Item Number: AAS-20035
San Luis Petosi 16, 1961
Aaron Siskind, American Photographer (1903-1991) Born in New York, NY and died Providence, RI.
He graduated from the City College of New York in 1926 and taught high school English until he became interested in Photography
in 1930. Aaron Siskind’s early social documentary work is strongest in his contributions to the Harlem Document 1932-40. His photography involved modern photography, straight photography, documentary photography and abstract expressionist photographic works.
Siskind also identified with the concepts and styles of the Abstract Expressionist artists in New York City in the 1940s.
He was the only photographer closely associated with this movement early on.
In 1933 Aaron Siskind joined the Film and Photo League in New York, a group of documentary photographers devoted to improving social conditions in contemporary society with their photographs. He had a falling out with the Photo League in 1941 as his work became more focused on abstraction.
Abstract Expressionists painters Mark Rothko and Franz Kline supported Siskind’s abstract photographic approach as they recognized his elimination of pictorial space and his focus on the arrangement of objects within the picture plane as qualities connecting his work with their own.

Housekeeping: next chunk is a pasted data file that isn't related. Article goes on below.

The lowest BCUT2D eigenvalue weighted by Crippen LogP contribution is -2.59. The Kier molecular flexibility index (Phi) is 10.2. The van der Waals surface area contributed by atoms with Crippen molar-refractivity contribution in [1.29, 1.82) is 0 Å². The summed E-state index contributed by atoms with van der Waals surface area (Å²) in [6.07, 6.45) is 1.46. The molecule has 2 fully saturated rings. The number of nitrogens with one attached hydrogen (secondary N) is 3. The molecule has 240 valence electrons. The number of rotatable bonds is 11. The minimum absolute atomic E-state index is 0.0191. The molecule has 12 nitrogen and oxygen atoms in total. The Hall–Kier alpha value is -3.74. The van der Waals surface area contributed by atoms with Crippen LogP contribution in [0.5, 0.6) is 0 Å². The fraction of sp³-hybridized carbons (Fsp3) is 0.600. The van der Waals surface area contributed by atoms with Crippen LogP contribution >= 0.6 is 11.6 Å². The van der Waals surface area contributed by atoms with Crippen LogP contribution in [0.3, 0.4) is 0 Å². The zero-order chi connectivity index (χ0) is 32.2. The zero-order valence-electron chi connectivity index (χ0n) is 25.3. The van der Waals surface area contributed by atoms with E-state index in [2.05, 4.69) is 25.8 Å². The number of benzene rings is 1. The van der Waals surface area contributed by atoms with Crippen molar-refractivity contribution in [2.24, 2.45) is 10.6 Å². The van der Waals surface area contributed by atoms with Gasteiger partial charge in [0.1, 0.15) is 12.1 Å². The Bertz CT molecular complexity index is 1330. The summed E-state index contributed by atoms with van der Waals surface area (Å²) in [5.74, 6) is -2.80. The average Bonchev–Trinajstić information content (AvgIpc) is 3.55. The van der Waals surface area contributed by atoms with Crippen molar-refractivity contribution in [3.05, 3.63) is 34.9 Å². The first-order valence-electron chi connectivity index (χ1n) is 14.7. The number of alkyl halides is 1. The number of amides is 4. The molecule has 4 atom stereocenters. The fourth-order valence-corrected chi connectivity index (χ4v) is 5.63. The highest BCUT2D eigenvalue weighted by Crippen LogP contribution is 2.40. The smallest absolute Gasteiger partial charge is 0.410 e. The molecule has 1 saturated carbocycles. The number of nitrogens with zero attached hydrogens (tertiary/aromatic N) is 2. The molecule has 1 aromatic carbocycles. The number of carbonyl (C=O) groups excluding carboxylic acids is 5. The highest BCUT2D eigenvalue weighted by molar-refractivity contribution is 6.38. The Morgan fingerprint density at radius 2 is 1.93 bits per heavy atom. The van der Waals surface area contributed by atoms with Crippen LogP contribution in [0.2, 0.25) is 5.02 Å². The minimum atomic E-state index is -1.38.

Siskind’s photographs have been widely exhibited and he won many awards for his photography, including a Guggenheim Fellowship, and the Distinguished Photography Award from the Friends of Photography. Siskind was a photography instructor at Chicago’s Institute of Design and served as head of the department there from 1961 to 1971.
Siskind’s abstract photographs from the late 1940s and early 1950s were a major force in the development of avant-garde art in America. In rejecting the third dimension, this work belied the notion that photography was tied exclusively to representation. As such, Siskind’s work served as an invaluable link between the American documentary movement of the 1930s and the more introspective photography that emerged in the 1950s and 60s.